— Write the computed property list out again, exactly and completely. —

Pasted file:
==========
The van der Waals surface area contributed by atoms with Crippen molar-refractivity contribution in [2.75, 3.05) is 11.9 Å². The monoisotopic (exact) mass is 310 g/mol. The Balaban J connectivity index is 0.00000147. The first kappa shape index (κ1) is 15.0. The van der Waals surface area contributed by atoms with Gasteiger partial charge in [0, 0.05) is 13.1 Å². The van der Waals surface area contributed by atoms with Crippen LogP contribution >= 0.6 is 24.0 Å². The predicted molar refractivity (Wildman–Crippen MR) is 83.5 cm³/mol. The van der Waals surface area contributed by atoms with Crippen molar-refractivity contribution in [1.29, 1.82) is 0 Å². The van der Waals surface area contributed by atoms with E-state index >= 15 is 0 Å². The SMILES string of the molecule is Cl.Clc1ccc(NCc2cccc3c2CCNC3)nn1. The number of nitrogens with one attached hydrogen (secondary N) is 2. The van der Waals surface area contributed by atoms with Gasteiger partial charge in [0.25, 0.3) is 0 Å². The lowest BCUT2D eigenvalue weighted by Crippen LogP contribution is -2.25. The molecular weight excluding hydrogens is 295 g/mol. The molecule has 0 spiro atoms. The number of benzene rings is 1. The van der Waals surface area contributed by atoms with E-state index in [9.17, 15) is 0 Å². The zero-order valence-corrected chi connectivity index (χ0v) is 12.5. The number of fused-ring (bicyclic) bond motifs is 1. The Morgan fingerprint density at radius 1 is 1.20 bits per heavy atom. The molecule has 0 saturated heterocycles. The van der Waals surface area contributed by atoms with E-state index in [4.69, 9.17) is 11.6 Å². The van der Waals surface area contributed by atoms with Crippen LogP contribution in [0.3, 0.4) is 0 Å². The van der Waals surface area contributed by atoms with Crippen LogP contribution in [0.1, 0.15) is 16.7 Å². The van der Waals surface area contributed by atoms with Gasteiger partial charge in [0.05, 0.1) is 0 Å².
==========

The van der Waals surface area contributed by atoms with Crippen molar-refractivity contribution in [2.75, 3.05) is 11.9 Å². The monoisotopic (exact) mass is 310 g/mol. The Balaban J connectivity index is 0.00000147. The first kappa shape index (κ1) is 15.0. The van der Waals surface area contributed by atoms with Gasteiger partial charge in [0, 0.05) is 13.1 Å². The van der Waals surface area contributed by atoms with Crippen LogP contribution >= 0.6 is 24.0 Å². The predicted molar refractivity (Wildman–Crippen MR) is 83.5 cm³/mol. The van der Waals surface area contributed by atoms with Crippen molar-refractivity contribution in [1.29, 1.82) is 0 Å². The van der Waals surface area contributed by atoms with E-state index >= 15 is 0 Å². The SMILES string of the molecule is Cl.Clc1ccc(NCc2cccc3c2CCNC3)nn1. The number of nitrogens with one attached hydrogen (secondary N) is 2. The van der Waals surface area contributed by atoms with Gasteiger partial charge in [0.25, 0.3) is 0 Å². The lowest BCUT2D eigenvalue weighted by Crippen LogP contribution is -2.25. The molecular weight excluding hydrogens is 295 g/mol. The molecule has 0 spiro atoms. The number of benzene rings is 1. The van der Waals surface area contributed by atoms with E-state index in [9.17, 15) is 0 Å². The zero-order valence-corrected chi connectivity index (χ0v) is 12.5. The number of fused-ring (bicyclic) bond motifs is 1. The Morgan fingerprint density at radius 1 is 1.20 bits per heavy atom. The molecule has 0 saturated heterocycles. The van der Waals surface area contributed by atoms with E-state index in [4.69, 9.17) is 11.6 Å². The van der Waals surface area contributed by atoms with Crippen LogP contribution in [0.3, 0.4) is 0 Å². The van der Waals surface area contributed by atoms with Crippen LogP contribution in [0.1, 0.15) is 16.7 Å². The van der Waals surface area contributed by atoms with Gasteiger partial charge in [0.05, 0.1) is 0 Å².